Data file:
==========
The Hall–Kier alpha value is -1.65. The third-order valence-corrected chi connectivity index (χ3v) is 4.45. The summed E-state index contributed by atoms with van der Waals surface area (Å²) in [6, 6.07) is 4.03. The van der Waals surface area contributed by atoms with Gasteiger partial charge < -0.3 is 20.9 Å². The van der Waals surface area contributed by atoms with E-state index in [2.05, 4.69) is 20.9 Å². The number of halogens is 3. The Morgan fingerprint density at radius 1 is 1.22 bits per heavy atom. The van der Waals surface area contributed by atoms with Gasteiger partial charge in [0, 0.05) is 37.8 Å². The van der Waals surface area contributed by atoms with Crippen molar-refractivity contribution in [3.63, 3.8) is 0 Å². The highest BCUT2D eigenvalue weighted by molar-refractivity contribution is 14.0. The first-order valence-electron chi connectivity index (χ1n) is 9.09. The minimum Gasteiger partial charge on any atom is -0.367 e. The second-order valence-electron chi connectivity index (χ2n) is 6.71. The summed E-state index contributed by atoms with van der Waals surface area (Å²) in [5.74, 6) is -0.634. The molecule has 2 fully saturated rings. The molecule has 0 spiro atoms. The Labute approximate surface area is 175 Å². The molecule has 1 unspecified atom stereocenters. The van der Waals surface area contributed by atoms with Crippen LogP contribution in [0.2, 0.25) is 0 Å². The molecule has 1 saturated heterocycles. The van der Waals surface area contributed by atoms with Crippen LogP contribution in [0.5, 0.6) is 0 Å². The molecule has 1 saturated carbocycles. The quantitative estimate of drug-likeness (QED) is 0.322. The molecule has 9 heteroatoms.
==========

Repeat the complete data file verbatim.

The Hall–Kier alpha value is -1.65. The third-order valence-corrected chi connectivity index (χ3v) is 4.45. The summed E-state index contributed by atoms with van der Waals surface area (Å²) in [6, 6.07) is 4.03. The van der Waals surface area contributed by atoms with Gasteiger partial charge < -0.3 is 20.9 Å². The van der Waals surface area contributed by atoms with E-state index in [2.05, 4.69) is 20.9 Å². The number of halogens is 3. The Morgan fingerprint density at radius 1 is 1.22 bits per heavy atom. The van der Waals surface area contributed by atoms with Gasteiger partial charge in [0, 0.05) is 37.8 Å². The van der Waals surface area contributed by atoms with Crippen molar-refractivity contribution in [3.63, 3.8) is 0 Å². The highest BCUT2D eigenvalue weighted by molar-refractivity contribution is 14.0. The first-order valence-electron chi connectivity index (χ1n) is 9.09. The minimum Gasteiger partial charge on any atom is -0.367 e. The second-order valence-electron chi connectivity index (χ2n) is 6.71. The summed E-state index contributed by atoms with van der Waals surface area (Å²) in [5.74, 6) is -0.634. The molecule has 2 fully saturated rings. The molecule has 0 spiro atoms. The Labute approximate surface area is 175 Å². The molecule has 1 unspecified atom stereocenters. The van der Waals surface area contributed by atoms with Crippen LogP contribution in [0.2, 0.25) is 0 Å². The molecule has 1 saturated heterocycles. The van der Waals surface area contributed by atoms with Crippen LogP contribution in [0.5, 0.6) is 0 Å². The molecule has 1 saturated carbocycles. The quantitative estimate of drug-likeness (QED) is 0.322. The molecule has 9 heteroatoms.